"For personal vehicles, we have two important taxes—one is GST and cess and second is registration and road tax. The way India has defined which vehicle will be taxed how much depends on the length of the vehicle and its engine capacity. Over and above that, ground clearance parameter has been added for SUVs," says Singh.

According to ICRA's Gupta, apart from the basic criteria of ground clearance, engine capacity and length, there is no specific definition of SUV in India. "The taxation of SUVs and other smaller cars in India is primarily governed by the GST system. In addition to GST, SUVs are also subject to a compensation cess, taking the overall taxation to as high as 50%," says Gupta.

Tax Tangle

With taxation being a major criterion for categorising passenger vehicles, SUV is the most heavily taxed category. In India, GST of 29% (28% GST +1% cess) is levied on sub-four-metre vehicles with less than 1.2 litre petrol engine. Sub-four-metre vehicles with less than 1.5 litre diesel engine attract 31% GST (28% GST+3% cess). Sub-four-metre vehicles with more than 1.2 litre petrol engine or more than 1.5 litre diesel engine attract 43% GST (28% GST +15% cess). For cars longer than four metres, GST rate is either 45% (28% GST and 17% cess) or 48% (28% GST and 20% cess). SUVs longer than four metres attract 50% (28% GST+22% cess).

The 2% difference in cess between sedan and SUV is not significant, says Singh. "Auto manufacturers market their products in a way they find attractive. So, the company can categorise a vehicle under any category depending on how it wants to market it. The policy has become clear that what you call the vehicle is not important. What it is (whether you call it SUV or sedan) is more important," says Singh.

Though GST accounts for a bulk of the taxation, government also levies vehicle registration tax and road tax on passenger vehicles. Vehicle registration tax is charged when a vehicle is first registered within a state. The tax is a state subject and differs from state to state.

Maruti Suzuki, India's largest automobile maker, says total tax of more than 50% makes the cost of buying a car very high. "All passenger vehicles, except electric, are taxed at a high GST rate of 28% with additional compensation cess ranging from 1% to 22%. Over this, there is a state road tax and a few other charges which take the total tax to above 50%," says Rahul Bharti, executive director, Corporate Affairs & Chief Investor Relations Officer, Maruti Suzuki.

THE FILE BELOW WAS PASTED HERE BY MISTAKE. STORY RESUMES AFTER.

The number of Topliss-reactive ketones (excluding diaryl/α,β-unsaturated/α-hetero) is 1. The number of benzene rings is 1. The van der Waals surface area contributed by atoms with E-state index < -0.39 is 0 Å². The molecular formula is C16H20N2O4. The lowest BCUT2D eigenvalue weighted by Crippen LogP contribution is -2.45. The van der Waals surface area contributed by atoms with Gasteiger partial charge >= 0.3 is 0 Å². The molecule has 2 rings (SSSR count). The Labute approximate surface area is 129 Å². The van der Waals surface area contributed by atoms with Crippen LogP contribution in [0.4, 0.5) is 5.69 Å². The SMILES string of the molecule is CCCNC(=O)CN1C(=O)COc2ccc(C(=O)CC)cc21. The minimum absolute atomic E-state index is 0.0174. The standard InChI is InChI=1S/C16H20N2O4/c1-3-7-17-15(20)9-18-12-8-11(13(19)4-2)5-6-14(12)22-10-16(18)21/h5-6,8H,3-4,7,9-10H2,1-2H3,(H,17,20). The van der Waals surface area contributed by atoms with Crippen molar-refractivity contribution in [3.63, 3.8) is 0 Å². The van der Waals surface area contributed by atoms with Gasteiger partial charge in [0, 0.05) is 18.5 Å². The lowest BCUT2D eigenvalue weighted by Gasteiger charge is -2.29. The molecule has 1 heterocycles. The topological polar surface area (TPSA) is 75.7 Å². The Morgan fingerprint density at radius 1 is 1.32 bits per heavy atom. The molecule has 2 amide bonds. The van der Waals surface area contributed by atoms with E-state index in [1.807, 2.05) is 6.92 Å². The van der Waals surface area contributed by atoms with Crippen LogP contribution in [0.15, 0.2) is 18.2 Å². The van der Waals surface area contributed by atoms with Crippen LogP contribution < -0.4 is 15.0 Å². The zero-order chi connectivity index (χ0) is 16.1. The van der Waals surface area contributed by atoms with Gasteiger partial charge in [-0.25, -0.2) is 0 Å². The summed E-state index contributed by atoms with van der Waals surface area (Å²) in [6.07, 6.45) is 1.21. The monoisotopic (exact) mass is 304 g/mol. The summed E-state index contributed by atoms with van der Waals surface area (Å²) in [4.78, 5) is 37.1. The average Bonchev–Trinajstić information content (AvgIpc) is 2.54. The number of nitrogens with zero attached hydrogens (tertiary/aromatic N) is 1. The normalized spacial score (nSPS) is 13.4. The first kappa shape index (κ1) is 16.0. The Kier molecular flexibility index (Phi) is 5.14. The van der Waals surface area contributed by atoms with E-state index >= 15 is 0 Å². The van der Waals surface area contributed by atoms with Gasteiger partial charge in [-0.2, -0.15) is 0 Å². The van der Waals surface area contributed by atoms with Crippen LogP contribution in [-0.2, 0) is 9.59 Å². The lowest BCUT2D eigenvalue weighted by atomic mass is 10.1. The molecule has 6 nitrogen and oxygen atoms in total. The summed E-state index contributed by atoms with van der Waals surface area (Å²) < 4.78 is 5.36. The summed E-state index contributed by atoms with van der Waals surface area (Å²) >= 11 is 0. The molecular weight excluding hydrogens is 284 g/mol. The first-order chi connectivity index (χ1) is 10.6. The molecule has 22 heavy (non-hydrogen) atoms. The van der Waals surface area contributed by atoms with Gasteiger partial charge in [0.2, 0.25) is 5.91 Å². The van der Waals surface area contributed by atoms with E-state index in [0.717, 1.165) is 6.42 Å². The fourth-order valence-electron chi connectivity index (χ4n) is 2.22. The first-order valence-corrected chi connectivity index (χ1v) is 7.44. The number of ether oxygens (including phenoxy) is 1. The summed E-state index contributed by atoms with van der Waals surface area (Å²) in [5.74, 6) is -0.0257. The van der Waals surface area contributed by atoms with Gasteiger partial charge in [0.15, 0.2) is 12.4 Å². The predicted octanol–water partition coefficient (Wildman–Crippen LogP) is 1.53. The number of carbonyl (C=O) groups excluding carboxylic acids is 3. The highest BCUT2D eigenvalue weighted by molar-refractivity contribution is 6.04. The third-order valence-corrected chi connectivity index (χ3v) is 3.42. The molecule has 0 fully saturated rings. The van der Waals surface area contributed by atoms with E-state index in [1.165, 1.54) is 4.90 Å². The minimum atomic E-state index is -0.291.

In India, SUVs attract a total tax burden of 71% as opposed to just 21% in Germany and 8.8% in U.S., according to a report by Primus Partners. "India's substantial automobile taxation serves as both a revenue source and a means to control vehicle proliferation on congested roads, indirectly aiding environmental preservation," says the report. ICRA's Gupta says a major reason for high taxation is the nature of the Indian economy. "We need to generate huge taxation income," says Gupta.

When compared with India, taxation on personal vehicles in U.S. depends upon sales tax and city-specific tax, says Singh. "Each state has a different rate. However, the rates are very low, between 5% and 9%. There is also a vehicle registration tax. In U.S., the overall tax rate is 10 times lower than that in India. For example, a ₹1 lakh car attracts a tax of ₹71,000 in India and ₹8,000 in U.S.," says Singh.

However, analysts say a major positive of the Indian tax regime is upfront payment of road tax for 15 years. Unlike India, Germany levies this tax annually, based on two-three parameters. The small SUV segment accounts for 29% market share in the country. In Germany, the motor vehicle tax is determined by engine capacity, measured in cubic centimetres and litres, while vehicle registration tax depends on factors such as engine size, fuel type and CO2 emissions.

Similarly, in France, the tax is based on CO2 emissions and engine power. In general, all automobile commercial transactions are subject to VAT depending on their category, rate and taxation base. Passenger cars are taxed at 20% on pre-tax price. Notably, Singapore has a far stricter tax regime than India to discourage car ownership and increase use of public transport, says Singh.